From Bruce Johnston in Rome ITALY'S surprise pardon last week of Mehmet Ali Agca, the Turkish gunman who shot the Pope in 1981, was made after the Vatican privately agreed to the move, according to sources in Rome.
Agca, who had already been pardoned twice by John Paul II, including once from his hospital bed after the attack, was extradited to his native Turkey, hours after Italy's President Carlo Ciampi pardoned him. He had spent 19 years in Italian prisons.
The former member of the Grey Wolves extremist terrorist group will now have to serve 10 years in Turkey for the murder there of a journalist. Agca, a right-wing extremist whom Italian investigators remain convinced was acting on orders of Bulgarian intelligence and the KGB, shocked the world by shooting the Pope twice at point blank range in a crowded St Peter's Square on May 13 1981.
He has claimed he acted alone, claiming that his was an act divinely inspired, only to later name his accomplices. Years ago in court, he also claimed that his attempt was connected to the Third Secret of Fatima. The attempt on the life of John Paid followed 64 years to the day after Our Lady of Fatima was said to have first appeared to three shepherd children.
Last month at a ceremony to beatify two of the three children, the Pope — who attributed his survival to Mary's intercession — revealed that part of the third secret of Fatima had predicted the 1981 attempt.
The Vatican is now to reveal the full text of the third secret 13 days after the pardon, on Monday June 26. The text will be presented "in its proper historical context" by Cardinal Joseph Ratzinger, prefect of the Vatican Congregation for the Doctrine of the Faith.
Pope's feast for the poor
POPE JOHN PAUL II invited some of Rome's most destitute residents to lunch at the Vatican to mark the "jubilee of the poor".
The pontiff hosted a fourcourse meal for 200 homeless men, women and children in the atrium of the Vatican's Paul VI audience hall.
He said: "Among the many events of the jubilee, this is certainly for me one of the most emotional and significant. I wanted to meet you, I wanted to share this meal with you to tell you that you are in the Pope's heart," Caritas Rome, the Catholic lay group Sant'Egidio and the Missionaries of Charity chose the participants from among the thousands of people who enter their soup kitchens and homeless shelters every day.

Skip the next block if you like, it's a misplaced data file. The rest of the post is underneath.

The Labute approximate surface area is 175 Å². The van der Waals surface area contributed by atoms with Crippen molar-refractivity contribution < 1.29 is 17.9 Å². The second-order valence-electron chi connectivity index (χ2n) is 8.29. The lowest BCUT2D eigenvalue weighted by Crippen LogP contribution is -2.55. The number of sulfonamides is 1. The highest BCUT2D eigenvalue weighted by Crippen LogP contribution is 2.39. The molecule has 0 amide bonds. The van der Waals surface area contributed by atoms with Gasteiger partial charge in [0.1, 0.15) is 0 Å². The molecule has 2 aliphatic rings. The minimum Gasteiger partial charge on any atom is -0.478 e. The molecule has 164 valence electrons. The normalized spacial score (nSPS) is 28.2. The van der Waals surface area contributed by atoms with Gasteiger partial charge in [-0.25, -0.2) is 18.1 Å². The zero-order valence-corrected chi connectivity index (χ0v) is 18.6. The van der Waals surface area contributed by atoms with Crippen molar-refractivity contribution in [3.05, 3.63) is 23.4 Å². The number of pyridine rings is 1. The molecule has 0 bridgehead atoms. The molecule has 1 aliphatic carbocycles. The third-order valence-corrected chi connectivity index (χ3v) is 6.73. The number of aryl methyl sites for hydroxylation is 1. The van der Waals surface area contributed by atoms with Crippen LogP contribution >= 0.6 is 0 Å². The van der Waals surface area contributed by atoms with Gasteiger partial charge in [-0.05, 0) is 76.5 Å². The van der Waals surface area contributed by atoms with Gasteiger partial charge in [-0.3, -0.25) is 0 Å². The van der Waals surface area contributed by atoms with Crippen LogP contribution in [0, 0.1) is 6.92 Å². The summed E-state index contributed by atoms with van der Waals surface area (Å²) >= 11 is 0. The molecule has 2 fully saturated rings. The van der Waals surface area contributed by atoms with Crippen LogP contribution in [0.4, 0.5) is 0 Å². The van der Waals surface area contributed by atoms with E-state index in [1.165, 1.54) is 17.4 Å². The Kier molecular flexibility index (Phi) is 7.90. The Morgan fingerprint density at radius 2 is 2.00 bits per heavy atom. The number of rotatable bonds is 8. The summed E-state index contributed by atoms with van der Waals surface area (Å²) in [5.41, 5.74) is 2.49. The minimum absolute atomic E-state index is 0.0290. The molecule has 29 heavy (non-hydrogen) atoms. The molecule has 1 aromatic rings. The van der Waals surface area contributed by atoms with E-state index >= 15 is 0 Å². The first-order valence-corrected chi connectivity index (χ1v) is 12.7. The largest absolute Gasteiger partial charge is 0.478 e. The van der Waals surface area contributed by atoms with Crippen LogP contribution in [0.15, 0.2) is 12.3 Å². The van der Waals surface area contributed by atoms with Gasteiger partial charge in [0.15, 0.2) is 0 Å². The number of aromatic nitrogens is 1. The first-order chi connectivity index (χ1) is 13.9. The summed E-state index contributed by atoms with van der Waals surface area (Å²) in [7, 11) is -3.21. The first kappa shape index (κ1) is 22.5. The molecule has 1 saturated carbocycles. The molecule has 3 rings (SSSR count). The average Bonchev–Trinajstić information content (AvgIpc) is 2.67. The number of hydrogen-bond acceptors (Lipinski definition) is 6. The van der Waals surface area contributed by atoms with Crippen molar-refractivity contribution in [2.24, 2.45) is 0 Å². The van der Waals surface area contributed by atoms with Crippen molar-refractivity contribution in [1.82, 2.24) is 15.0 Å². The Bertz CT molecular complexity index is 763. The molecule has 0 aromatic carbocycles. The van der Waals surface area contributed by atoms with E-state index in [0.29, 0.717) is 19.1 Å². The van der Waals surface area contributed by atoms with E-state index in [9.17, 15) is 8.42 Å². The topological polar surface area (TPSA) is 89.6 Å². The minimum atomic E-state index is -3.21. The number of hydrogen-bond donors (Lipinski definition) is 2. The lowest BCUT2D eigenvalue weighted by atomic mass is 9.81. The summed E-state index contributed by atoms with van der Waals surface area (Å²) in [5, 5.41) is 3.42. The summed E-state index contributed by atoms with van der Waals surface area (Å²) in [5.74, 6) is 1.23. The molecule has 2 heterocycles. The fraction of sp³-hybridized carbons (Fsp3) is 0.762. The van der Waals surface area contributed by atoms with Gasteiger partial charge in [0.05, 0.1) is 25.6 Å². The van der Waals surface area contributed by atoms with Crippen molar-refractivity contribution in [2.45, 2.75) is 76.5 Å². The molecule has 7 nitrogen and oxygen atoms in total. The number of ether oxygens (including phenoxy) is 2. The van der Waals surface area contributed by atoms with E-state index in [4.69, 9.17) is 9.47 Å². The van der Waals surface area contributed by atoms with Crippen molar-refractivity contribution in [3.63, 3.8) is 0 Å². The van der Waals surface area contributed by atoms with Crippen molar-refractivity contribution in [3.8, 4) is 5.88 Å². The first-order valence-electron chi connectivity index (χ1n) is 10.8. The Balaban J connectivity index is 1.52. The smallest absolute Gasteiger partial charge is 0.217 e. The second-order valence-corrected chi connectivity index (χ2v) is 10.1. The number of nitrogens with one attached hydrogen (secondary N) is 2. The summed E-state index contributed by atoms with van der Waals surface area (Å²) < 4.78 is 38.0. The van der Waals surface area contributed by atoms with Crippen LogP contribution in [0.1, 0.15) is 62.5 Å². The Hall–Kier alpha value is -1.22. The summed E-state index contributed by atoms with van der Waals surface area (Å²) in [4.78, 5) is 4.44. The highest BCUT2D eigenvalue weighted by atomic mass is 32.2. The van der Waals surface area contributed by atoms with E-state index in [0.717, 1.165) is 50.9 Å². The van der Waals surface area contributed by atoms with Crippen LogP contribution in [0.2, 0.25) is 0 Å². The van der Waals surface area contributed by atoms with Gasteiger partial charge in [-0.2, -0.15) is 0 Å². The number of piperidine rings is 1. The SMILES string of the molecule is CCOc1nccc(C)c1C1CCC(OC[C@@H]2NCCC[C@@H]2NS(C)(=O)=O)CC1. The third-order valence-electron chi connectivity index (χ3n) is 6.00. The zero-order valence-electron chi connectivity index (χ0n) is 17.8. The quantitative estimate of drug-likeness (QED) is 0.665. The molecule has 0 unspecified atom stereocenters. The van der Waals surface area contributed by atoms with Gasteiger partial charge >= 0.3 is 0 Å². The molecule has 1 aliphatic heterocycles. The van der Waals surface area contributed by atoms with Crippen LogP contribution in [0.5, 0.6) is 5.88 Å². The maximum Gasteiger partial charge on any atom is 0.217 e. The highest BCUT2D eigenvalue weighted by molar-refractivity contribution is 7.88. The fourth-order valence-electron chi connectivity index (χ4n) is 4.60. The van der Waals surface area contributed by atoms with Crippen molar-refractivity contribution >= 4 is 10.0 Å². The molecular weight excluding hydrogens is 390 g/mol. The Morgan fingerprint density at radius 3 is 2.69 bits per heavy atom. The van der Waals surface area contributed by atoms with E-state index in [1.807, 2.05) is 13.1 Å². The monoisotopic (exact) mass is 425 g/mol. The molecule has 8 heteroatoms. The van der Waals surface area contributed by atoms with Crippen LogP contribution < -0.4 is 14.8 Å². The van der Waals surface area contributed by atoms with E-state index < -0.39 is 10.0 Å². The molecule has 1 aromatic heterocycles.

Call to love refugees
POPE JOHN Paul H made an appeal on behalf of refugees to countries throughout the world to adopt laws that will help those who are obliged to leave their homelands.
It came at the end of the general audience involving 30,000 pilgrims and involved a plea to the "spirit of the Jubilee".
The Pope said: "In the spirit of the recent Migrants Jubilee, I wish to thank all those who are committed to supporting millions of forced emigrants, refugees, and people requesting asylum."
He then addressed "the nations that still need to adopt appropriate laws to safeguard these persons," and made "an impassioned call in this Jubilee Year so that they will undertake these provisions solicitously".
One, Holy and Apostolic
"Dear Brothers and Sisters, The Church on her pilgrimage to full communion of life with God is "a people made one with the unity of the Father, the Son and the Holy Spirit" (Saint Cyprian, De Dominica Oratione, 23).
"God called the Church into being in accordance with his plan or salvation for the human family and made her the People of God, the Body of Christ and the Temple of the Holy Spirit.
"Despite the human frailties of her members, the Church is always one, holy, catholic and apostolic.
"As children of the Church we are called to deepen our understanding of these realities of faith and to live in accordance with them.
"We all share the task of working for an ever greater communion with God and union between all Christ's followers."